Monday, March 5, 2012

Death Penalty, Part 2: Murder is Murder

"Any man's death diminishes me, because I am involved in mankind." - John Donne

In my last post, I wrote about last week's press conference/lobby day at the state capitol in Hartford, organized by the Connecticut Network to Abolish the Death Penalty. I focused my remarks on those who spoke and attended, rather than on the issue of capital punishment itself; I did not want to invite invective that would detract from those involved in the event, especially the courageous people who spoke at the press conference. Having done that, I suppose it's time to bring on the haters.

I have been opposed to capital punishment for as long as I can remember, and base my sentiment on several different grounds. A primary argument in favor of capital punishment is that it serves as a deterrent. I studied the issue as a member of my high school debate team in 1976. Studies at that time debunked the notion of deterrence. Studies since have come to same conclusion (see the work of Jeffrey Fagan from Columbia, among others); a survey of leading criminologists in the Journal of Criminal Law and Criminology showed widespread disbelief in the deterrence argument. Here in Connecticut, homicide rates have remained virtually unchanged since the re-institution of the death penalty in 1973. In that year, there were 102 homicides in Connecticut; in 2010, there were 130, for an average of 96 per year over that time period. Where is the deterrence? Facts and figures aside, does any reasonable person think, on an anecdotal basis, that the penalty for the crime enters into the thought process of the perpetrator before or during the commission of the crime???

Since 1973, we have seen the emergence of DNA testing as a critical tool in solving crime. This technology has also been a leading tool in exonerating those who were incorrectly convicted of any crime. There have been any number of instances where inmates on death row were exonerated after the emergence of DNA testing. Should we risk executing the innocent in the name of “swift justice”? People are often convicted on the basis of eyewitness testimony, known to many, particularly those in law enforcement, to be inherently unreliable. Should we risk executing the innocent in those cases?

As a simple matter of dollars and cents (NO, I'm not putting a price tag on justice), capital punishment makes for bad law. Independent studies have demonstrated that the cost of capital cases is higher than the cost of life imprisonment without parole. The old notion that execution is cheaper is factually inaccurate. In addition to the higher monetary costs, what about the emotional costs paid by the victims' families who have to re-live their horror at every step of the appeals process? The additional funds consumed in prosecuting and defending these cases might be put to better use if directed toward the families of the victims, for counseling and other vital support services.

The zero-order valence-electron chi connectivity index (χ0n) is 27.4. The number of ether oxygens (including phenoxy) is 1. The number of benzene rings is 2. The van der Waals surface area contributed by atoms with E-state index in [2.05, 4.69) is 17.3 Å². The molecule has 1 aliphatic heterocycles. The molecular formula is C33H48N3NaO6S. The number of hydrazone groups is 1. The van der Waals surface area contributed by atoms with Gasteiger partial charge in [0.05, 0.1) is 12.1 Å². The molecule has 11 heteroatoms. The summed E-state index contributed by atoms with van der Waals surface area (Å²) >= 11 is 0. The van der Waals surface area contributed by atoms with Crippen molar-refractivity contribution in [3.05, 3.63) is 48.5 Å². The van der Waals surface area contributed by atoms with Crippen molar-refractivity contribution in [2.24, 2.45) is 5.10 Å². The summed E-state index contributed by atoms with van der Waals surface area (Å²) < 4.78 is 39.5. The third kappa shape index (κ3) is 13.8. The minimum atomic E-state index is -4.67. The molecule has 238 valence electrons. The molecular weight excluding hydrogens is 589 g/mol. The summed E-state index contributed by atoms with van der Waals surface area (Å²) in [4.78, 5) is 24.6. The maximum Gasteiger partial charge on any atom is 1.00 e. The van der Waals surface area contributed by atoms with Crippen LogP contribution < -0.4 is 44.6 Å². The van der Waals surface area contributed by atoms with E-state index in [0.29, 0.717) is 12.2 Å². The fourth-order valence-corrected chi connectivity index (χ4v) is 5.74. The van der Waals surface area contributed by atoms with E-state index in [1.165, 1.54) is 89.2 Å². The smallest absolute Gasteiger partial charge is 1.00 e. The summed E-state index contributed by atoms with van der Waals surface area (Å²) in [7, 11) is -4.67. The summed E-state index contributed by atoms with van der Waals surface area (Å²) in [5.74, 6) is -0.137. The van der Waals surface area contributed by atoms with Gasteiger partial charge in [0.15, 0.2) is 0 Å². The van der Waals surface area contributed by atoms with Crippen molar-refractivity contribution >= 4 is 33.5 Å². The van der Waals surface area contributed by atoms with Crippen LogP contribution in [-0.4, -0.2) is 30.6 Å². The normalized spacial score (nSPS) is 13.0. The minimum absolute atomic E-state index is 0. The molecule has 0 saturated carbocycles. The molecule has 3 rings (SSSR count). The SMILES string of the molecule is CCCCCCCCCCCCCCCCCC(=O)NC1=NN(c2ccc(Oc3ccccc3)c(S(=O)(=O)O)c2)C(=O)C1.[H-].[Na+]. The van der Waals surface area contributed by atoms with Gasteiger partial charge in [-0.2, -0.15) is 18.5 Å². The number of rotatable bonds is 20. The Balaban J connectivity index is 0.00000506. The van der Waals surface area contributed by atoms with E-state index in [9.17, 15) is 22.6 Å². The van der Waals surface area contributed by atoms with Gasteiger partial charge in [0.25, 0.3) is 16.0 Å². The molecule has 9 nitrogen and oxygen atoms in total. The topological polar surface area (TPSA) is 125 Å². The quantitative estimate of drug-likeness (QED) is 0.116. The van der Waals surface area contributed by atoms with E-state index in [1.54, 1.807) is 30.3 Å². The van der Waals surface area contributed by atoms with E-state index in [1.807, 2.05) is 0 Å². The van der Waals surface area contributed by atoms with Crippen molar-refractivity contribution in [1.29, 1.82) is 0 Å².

Arguments have been made in favor of “fixing” the death penalty by speeding up the process. If we even could speed up the process, we only increase the chance for innocent people to be executed. No matter what legislation we enact to hasten the process, a great part of the process takes place in federal court, out of the control of the people of Connecticut. Proponents of “fixing” the process are merely creating a convenient smokescreen behind which they hide their lack of political courage.

Finally, as an atheist, I find capital punishment to be morally repugnant. Murder is murder. Period. I have never understood, nor received a logical explanation for, the notion that my conservative friends can be “pro-life” yet still support capital punishment. When speaking about abortion, they claim that all life is sacrosanct; do we live in a world like Orwell's Animal Farm, where some life is more sacrosanct than others? Deacon Arthur Miller of St. Mary's Church in Simsbury, himself a family member of a murder victim, said it best at last week's press conference – capital punishment is vengeance, not justice. The fact that we are still debating this issue speaks unbelievably poorly of social development at this stage of human existence. As is often the case, I turn to the words of Bob Dylan to summarize my feelings, even though these words were written to address a different injustice:

Couldn't help but make me feel ashamed,
to live in a land where justice is a game.”

Bob Dylan – Hurricane

NOTE to CT Residents: If you are opposed to capital punishment, I urge you to contact your state representatives, via phone, mail or e-mail. They don't hear from constituents very often – you'd be surprised at the impact you might make. To find your representative, you may contact CNADP at or go to – they have a neat widget on their home page that will help you find your representative.

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